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Look at the Christmas Lights!

Lights in the darkness

by Helen Redfern (revised, originally published in 2006)

Suitable for Whole School (Pri)

Aims

To consider Jesus as a light in the darkness and to reflect on how we can bring light into dark situations this Christmas.

Preparation and materials

  • You will need a feely bag that contains Christmas objects such as a bauble, some tinsel, a chocolate for the tree, a candy cane, a Christmas stocking and a candle.

  • Have available the song ‘Love shine a light’ by Katrina and the Waves and the means to play it during the assembly. It is 3.12 minutes long and is available at: https://www.youtube.com/watch?v=NnoikRec67k

  • Optional: you may wish to have available a candle to light for the children to focus on during the ‘Time for reflection’ part of the assembly.

Assembly

  1. Ask the children whether they prefer it being light or dark.

    Discuss the fact that at this time of year, the days are shorter. In fact, it sometimes seems to get dark almost as soon as school finishes! Encourage the children to think about times when they have been in the dark, but have been able to see many different kinds of lights. How many can they think of?

    Listen to a range of responses. You may wish to ask the children to discuss the answers in pairs first.

    Draw out these suggestions: streetlights, headlights, lit-up rooms in houses, shop windows, fairy lights, torches, fires, nightlights, candles, traffic lights, matches, the moon and stars.

  2. Ask the children about Christmas lights. Where have they seen them this year? Are there lights in their houses that they put up especially for Christmas?

  3. Show the feely bag to the children.

    Invite some volunteers to the front to put their hand into the feely bag, take hold of an object and try to guess what it is without looking. Comment on how much harder it is to tell what things are without being able to see them.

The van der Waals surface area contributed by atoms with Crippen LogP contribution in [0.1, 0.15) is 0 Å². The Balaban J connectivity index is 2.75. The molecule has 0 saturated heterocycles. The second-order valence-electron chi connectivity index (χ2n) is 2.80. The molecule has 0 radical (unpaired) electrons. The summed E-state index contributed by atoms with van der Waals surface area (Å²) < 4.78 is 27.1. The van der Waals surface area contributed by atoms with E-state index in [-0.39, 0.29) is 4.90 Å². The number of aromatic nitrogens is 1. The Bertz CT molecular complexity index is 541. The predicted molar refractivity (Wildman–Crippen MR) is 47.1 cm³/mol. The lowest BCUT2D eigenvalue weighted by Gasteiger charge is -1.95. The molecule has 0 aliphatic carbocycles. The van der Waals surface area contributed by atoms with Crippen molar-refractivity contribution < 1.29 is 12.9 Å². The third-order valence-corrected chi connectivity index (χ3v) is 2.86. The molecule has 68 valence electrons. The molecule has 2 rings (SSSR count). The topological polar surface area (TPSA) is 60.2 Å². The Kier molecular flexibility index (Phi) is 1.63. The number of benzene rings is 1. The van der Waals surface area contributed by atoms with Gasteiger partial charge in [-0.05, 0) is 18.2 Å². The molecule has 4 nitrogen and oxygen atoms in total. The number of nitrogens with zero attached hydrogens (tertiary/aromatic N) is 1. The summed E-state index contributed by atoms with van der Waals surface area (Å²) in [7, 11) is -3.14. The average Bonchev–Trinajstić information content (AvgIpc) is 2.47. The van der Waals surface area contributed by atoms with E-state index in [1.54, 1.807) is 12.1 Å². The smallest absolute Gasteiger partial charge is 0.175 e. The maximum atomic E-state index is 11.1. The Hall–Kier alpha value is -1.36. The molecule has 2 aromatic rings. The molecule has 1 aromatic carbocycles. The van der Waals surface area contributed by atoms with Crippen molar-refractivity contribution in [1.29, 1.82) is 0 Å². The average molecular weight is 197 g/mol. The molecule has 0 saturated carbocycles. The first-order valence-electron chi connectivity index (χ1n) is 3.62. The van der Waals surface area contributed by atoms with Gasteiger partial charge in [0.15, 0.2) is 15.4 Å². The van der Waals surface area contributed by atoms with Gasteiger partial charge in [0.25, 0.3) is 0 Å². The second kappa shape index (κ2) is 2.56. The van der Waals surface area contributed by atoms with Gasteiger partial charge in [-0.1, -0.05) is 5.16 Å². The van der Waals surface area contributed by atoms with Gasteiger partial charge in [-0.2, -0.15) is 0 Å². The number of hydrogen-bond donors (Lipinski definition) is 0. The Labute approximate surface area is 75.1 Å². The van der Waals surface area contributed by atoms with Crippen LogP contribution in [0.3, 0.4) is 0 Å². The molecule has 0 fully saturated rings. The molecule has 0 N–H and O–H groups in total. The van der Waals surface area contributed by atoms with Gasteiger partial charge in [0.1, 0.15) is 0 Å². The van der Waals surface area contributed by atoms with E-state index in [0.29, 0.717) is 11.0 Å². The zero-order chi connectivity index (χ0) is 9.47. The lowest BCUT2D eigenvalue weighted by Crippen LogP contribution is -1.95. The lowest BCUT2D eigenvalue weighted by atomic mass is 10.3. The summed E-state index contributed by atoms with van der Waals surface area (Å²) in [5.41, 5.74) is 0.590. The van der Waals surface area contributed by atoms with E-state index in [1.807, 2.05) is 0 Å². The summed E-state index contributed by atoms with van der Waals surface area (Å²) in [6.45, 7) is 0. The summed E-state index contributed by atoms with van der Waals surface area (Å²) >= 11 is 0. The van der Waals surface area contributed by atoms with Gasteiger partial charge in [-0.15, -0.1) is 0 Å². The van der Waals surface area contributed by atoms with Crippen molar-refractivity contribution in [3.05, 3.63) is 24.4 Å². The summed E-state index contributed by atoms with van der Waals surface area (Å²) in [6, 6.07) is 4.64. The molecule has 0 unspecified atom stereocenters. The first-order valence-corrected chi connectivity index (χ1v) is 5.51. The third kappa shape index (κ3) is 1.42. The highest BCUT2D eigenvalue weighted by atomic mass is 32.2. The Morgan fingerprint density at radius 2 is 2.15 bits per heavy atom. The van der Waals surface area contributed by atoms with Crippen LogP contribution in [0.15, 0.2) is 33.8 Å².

4. Explain that long before Jesus was born, back in the time of Isaiah the prophet, the people were ‘walking in darkness’. That didn’t mean that it was literally dark all the time because the sun never shone. Instead, it was a way of describing how the people were living without hope, peace or guidance. They didn’t know where they were going in life. They had lost sight of God and were doing lots of wrong things. They couldn’t see an end to their troubles.

    Isaiah told them of a time when things would be different. In the Bible, he says, ‘The people who walked in darkness have seen a great light; those who lived in a land of deep darkness – on them light has shone. (Isaiah 9.2)

  5. Jesus was born to be a light in the darkness. When he grew up, he actually called himself ‘the light of the world’. (John 8.12)

  6. Some situations nowadays can feel like living in darkness: constant arguing, worries, illness, loneliness, bullying, fears and so on.

    People still need light in their lives today – the light of hope, encouragement and direction. Christians believe that God can bring hope and light into people’s lives. However, each of us also has a part to play in bringing light into the lives of others.

    Sometimes, just smiling at someone is enough, but we could also try doing something kind for someone or saying something encouraging.

    So, when we see sparkling Christmas lights this year, perhaps it will remind us to be a light for someone.

Time for reflection

Play the song ‘Love shine a light’ by Katrina and the Waves.

Optional: you may wish to light a candle.

Invite the children to reflect on Jesus as the light of the world. Encourage the children to think about how they can be a light to those around them.

Challenge the children to think about how they can bring light into the lives of others this Christmastime.

Song/music

‘This little light of mine’, available at: https://www.youtube.com/watch?v=cKkbIZtqhyQ (3.30 minutes long)

Publication date: December 2019   (Vol.21 No.12)    Published by SPCK, London, UK.
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